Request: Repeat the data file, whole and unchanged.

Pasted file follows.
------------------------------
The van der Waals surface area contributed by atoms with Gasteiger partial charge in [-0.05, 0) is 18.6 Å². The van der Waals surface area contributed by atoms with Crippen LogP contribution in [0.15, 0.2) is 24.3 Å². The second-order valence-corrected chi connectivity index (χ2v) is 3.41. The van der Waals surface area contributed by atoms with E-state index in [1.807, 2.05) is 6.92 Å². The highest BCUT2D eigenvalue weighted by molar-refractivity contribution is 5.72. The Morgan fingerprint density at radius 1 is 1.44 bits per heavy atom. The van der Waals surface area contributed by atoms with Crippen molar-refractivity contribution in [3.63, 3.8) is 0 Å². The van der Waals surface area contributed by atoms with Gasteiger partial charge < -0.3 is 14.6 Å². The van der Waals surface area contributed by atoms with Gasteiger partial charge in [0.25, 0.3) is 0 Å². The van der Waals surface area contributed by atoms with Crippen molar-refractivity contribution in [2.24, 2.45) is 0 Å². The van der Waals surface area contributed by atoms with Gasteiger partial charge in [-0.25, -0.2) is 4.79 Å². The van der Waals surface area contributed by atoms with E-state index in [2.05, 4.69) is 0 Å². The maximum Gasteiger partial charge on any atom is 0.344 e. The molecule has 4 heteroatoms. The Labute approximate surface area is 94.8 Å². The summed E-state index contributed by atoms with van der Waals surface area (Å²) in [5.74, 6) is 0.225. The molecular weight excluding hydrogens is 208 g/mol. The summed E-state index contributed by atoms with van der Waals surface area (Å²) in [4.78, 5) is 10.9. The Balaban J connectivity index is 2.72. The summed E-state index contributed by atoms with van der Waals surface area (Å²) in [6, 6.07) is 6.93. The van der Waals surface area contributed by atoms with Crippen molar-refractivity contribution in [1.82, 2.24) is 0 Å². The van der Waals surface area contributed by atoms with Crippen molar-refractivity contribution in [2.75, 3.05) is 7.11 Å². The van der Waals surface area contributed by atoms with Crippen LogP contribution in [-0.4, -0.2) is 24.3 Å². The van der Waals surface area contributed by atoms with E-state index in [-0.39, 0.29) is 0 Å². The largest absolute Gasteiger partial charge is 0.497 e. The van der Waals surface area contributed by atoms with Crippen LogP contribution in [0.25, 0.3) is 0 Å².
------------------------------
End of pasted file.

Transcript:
The van der Waals surface area contributed by atoms with Gasteiger partial charge in [-0.05, 0) is 18.6 Å². The van der Waals surface area contributed by atoms with Crippen LogP contribution in [0.15, 0.2) is 24.3 Å². The second-order valence-corrected chi connectivity index (χ2v) is 3.41. The van der Waals surface area contributed by atoms with E-state index in [1.807, 2.05) is 6.92 Å². The highest BCUT2D eigenvalue weighted by molar-refractivity contribution is 5.72. The Morgan fingerprint density at radius 1 is 1.44 bits per heavy atom. The van der Waals surface area contributed by atoms with Crippen molar-refractivity contribution in [3.63, 3.8) is 0 Å². The van der Waals surface area contributed by atoms with Gasteiger partial charge < -0.3 is 14.6 Å². The van der Waals surface area contributed by atoms with Gasteiger partial charge in [0.25, 0.3) is 0 Å². The van der Waals surface area contributed by atoms with Crippen molar-refractivity contribution in [2.24, 2.45) is 0 Å². The van der Waals surface area contributed by atoms with Gasteiger partial charge in [-0.25, -0.2) is 4.79 Å². The van der Waals surface area contributed by atoms with E-state index in [2.05, 4.69) is 0 Å². The maximum Gasteiger partial charge on any atom is 0.344 e. The molecule has 4 heteroatoms. The Labute approximate surface area is 94.8 Å². The summed E-state index contributed by atoms with van der Waals surface area (Å²) in [5.74, 6) is 0.225. The molecular weight excluding hydrogens is 208 g/mol. The summed E-state index contributed by atoms with van der Waals surface area (Å²) in [4.78, 5) is 10.9. The Balaban J connectivity index is 2.72. The summed E-state index contributed by atoms with van der Waals surface area (Å²) in [6, 6.07) is 6.93. The van der Waals surface area contributed by atoms with Crippen molar-refractivity contribution in [1.82, 2.24) is 0 Å². The van der Waals surface area contributed by atoms with Crippen molar-refractivity contribution in [2.75, 3.05) is 7.11 Å². The van der Waals surface area contributed by atoms with Crippen LogP contribution in [-0.4, -0.2) is 24.3 Å². The van der Waals surface area contributed by atoms with E-state index in [-0.39, 0.29) is 0 Å². The largest absolute Gasteiger partial charge is 0.497 e. The van der Waals surface area contributed by atoms with Crippen LogP contribution in [0.25, 0.3) is 0 Å².